They say it’s best to plan where you want to go, so 1. you don’t get lost, and 2. you maximise your time and don’t waste any time trying to find your way around. There are so many paintings and sculptures in the Louvre that seeing every single one would take more than the 1 day that the ticket allows you - or so the guide book says. So we just headed to the main paintings and sculptures that they highlight on the map.
|Gaffa's favourite - the nipple tweak!|
First stop was obviously the Mona Lisa. It was still early so we thought we’d head there first and avoid the large crowds that were already heading in the same direction. Thankfully there wasn’t many people there, and we managed to get a good view of Ms. Lisa. It was a bit of an anticlimax seeing the Mona Lisa. I expected it to be a larger painting… And it’s probably not the real one anyway… Or is it? Anyway, 2 hours later we had navigated our way through the various wings and numerous levels of the Louvre, and finished our tour – showing that planning first, does save time and allows you to see what you want in the most efficient way!
We headed to the Musée d’Orangerie to check out Claude Monet’s Water Lilies paintings. This was the main attraction for us to go to this museum. We had purchased a 2 day
pass for 39 euros, so we could save a bit of money on the sights we wanted to see. It
included everything we went into except for the Paris Museum .
They also do 4 and 6 day museum passes. It was pretty cool sitting in the 2
rooms, admiring the water lily paintings on the walls. Up close they look like
patches of paint splatters, but from afar they are beautiful flowers sitting on water. Eiffel Tower
After a quick free toilet break before leaving the museum, (as toilets in
are far and wide and usually paid for)
we headed to the Notre Dame Cathedral. We had a look around inside, and then
lined up to head up to the tower for another view over Paris city. Another long line… and after a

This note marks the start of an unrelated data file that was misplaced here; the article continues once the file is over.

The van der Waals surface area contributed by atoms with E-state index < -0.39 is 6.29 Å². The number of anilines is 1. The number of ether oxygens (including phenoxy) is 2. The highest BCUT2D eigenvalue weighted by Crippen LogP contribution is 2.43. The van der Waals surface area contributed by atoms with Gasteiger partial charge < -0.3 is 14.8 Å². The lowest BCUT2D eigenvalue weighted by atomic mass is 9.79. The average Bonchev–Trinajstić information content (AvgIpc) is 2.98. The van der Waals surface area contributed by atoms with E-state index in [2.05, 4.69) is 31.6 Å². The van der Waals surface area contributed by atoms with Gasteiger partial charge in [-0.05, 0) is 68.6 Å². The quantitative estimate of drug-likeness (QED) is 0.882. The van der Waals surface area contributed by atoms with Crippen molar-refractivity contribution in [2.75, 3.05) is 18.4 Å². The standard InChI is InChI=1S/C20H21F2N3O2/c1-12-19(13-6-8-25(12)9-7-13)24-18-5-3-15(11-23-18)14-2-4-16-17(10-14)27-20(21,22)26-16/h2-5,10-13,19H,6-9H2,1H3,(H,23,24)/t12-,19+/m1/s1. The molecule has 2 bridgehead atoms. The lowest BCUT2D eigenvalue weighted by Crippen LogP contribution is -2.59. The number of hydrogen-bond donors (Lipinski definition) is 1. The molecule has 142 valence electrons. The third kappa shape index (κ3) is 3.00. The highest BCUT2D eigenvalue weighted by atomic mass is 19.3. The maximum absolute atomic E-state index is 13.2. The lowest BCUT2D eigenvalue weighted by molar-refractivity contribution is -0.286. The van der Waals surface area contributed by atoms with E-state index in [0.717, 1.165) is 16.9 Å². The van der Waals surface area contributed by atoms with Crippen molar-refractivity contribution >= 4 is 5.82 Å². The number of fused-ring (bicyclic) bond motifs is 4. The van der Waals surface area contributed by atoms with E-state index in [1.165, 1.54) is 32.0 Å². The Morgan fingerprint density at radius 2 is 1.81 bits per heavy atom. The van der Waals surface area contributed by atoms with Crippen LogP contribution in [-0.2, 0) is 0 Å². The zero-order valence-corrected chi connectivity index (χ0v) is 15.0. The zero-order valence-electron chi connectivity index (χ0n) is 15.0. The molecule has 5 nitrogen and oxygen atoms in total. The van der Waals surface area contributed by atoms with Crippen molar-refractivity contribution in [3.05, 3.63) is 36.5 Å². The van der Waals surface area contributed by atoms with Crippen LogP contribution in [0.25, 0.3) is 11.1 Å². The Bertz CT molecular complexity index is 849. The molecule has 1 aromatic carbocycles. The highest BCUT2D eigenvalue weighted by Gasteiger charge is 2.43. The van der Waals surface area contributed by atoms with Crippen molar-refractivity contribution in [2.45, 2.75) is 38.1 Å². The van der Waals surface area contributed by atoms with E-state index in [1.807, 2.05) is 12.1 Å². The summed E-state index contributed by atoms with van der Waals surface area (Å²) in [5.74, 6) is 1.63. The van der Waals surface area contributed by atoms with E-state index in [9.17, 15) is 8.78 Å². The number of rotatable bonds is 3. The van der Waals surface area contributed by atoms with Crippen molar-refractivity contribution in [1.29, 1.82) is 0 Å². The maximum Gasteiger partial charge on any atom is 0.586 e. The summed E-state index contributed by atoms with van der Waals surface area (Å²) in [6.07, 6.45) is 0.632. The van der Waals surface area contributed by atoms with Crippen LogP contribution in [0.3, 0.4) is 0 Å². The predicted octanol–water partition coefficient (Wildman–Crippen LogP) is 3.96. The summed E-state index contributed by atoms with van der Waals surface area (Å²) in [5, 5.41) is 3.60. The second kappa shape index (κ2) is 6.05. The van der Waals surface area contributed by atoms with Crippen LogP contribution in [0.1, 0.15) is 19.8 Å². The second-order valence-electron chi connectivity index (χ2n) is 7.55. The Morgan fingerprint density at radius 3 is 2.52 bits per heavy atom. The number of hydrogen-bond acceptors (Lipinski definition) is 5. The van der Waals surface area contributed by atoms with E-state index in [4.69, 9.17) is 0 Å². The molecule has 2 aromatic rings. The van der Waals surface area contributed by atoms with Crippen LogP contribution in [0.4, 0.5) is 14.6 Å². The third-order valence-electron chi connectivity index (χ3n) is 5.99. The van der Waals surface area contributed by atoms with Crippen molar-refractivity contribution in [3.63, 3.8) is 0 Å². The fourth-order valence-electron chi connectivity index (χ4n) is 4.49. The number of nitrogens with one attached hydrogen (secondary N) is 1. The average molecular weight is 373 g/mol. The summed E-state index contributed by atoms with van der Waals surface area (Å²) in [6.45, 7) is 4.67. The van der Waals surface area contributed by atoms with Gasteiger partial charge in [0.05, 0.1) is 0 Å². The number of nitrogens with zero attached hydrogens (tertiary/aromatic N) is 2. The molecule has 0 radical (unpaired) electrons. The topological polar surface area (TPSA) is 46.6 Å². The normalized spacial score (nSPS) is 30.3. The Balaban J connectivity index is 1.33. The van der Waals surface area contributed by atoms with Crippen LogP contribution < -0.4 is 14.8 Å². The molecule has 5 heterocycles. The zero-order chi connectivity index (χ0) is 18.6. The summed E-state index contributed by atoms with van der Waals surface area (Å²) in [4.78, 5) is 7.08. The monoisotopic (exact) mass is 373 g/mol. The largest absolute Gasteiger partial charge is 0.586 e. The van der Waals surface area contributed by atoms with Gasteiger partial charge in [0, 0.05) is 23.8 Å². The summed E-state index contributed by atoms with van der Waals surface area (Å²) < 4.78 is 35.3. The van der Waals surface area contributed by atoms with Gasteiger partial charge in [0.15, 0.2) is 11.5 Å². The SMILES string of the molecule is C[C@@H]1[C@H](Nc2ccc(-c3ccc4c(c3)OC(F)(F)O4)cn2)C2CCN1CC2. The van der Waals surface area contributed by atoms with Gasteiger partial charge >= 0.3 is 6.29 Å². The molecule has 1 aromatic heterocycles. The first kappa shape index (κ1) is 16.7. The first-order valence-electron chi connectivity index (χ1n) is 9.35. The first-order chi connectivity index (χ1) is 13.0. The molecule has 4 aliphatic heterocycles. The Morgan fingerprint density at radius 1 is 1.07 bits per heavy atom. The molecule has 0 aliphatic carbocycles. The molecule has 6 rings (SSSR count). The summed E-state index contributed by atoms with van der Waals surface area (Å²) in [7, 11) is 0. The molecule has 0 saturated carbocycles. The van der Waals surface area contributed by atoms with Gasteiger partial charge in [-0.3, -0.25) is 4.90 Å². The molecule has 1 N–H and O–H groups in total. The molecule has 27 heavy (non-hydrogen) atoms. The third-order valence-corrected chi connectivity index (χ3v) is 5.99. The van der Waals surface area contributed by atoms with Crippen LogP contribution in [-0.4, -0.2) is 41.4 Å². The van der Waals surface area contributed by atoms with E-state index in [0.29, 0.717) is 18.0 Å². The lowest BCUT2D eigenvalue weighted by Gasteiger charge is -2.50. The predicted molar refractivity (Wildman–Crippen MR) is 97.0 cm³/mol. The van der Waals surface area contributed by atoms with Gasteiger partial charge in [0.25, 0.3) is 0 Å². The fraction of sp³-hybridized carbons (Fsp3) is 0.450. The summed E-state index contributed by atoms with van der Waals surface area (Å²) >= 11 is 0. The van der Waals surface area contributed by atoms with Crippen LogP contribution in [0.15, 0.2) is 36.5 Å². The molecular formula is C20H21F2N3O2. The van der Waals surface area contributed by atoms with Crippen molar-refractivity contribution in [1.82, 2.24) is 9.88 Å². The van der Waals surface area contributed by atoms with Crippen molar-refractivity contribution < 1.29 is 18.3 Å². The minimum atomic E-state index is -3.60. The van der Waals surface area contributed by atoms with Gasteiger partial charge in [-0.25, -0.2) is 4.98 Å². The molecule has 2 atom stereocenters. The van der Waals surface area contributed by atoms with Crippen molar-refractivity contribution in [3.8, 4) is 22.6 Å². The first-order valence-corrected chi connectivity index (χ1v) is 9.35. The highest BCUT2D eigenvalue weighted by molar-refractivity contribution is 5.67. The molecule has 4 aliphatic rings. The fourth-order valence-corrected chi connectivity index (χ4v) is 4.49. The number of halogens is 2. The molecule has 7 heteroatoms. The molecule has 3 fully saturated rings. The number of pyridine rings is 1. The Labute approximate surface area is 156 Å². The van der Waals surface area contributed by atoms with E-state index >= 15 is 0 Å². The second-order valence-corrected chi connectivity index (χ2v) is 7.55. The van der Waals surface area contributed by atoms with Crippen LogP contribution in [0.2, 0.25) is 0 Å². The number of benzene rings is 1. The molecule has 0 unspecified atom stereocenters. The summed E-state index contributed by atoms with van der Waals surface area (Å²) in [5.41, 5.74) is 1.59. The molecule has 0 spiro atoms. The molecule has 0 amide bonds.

hot wine from across the street we finally got in and climbed to the top. The
400 or so steps was well worth it – the exercise for my body and the view to
capture some nice photos. Paris
We did some quick souvenir shopping and then headed to yet another queue to get into the Sainte Chapelle. We were nearing closing time, but the guard said we were allowed to wait since we had the
About 30 minutes
later, we finally got through security and into the chapel. This housed the
most elaborate stained glass windows that I have ever seen – well worth the
wait in the line. Each panel of stained glass window tells a story. You are
meant to read them starting from the bottom left, and snaking your way to the
top. It's like the earliest form of comic books! Museum
The Pantheon & it’s crypt were next on the list. This visit was mainly just because it was free to go in with the
Museum Pass. The crypts were of numerous famous people, a few that we recognised were Marie Curie, Victor Hugo and Louis Braille.
We then headed back to the Arc de Triomphe, but this time to do the climb to the top for another view of
. After almost 300
steps, we got to the top of the Arc, to marvel at the amazing views of Paris by night. I must
admit, some things are best seen at ngiht, and a view of Paris is one of them. The cars, taxis, buses
buzzing around on the roads, along with the bright lights from all the shops
down the Champs Elysses and the street lights, gives an amazing view. Well
worth it! Paris
deserved another look, and we headed there after dark to get some photos of the
tower by night, all lit up. I have to say, looks amazing at night. And if you
do not get a beautiful sunny day viewing of the Tower, it’s best to come back
at night to see it – WOW! Eiffel Tower
|The Eiffel Tower by night|
After all our happy snaps, we had dinner at Café Kleber. It was quite expensive, and we already knew this before sitting down – as it was close to the
and had a decent view. We decided to celebrate our engagement and spurge a
little bit. The food was nice, but not really worth the price. You could get a
better deal outside of Eiffel Tower
for a fraction of what we paid. But I guess that’s what it cost for a view of
the most iconic symbol of Paris .
The only thing we didn’t see in
probably a visit to the Musee d’Orsay. We wanted to do this, but there was just
no time. We had scheduled it into the first day after the Paris
climb, but we weren’t aware of the long lines at all the local attractions. Eiffel Tower
Overall, I think
is a must do for
all. But once you’ve seen all the sights once, it would not be one of my top
cities to revisit (unless it was to climb all the way to the top of the Paris ).
Maybe it was the gloomy weather, the masses of tourist even in winter season,
the l0000ng queues or our dodgy accommodation; but Eiffel Tower felt overcrowded, overrated, overpriced and way too busy for
us, compared to some of the other major cities that we'd visited in the past month. A longer stay would’ve been better to spread out the sightseeing abit more
and avoid the extra costs of the metro and walk everywhere instead. Paris
Pulling back the pace and coming back down a notch, next we head to
for some gastronomical delights! Dijon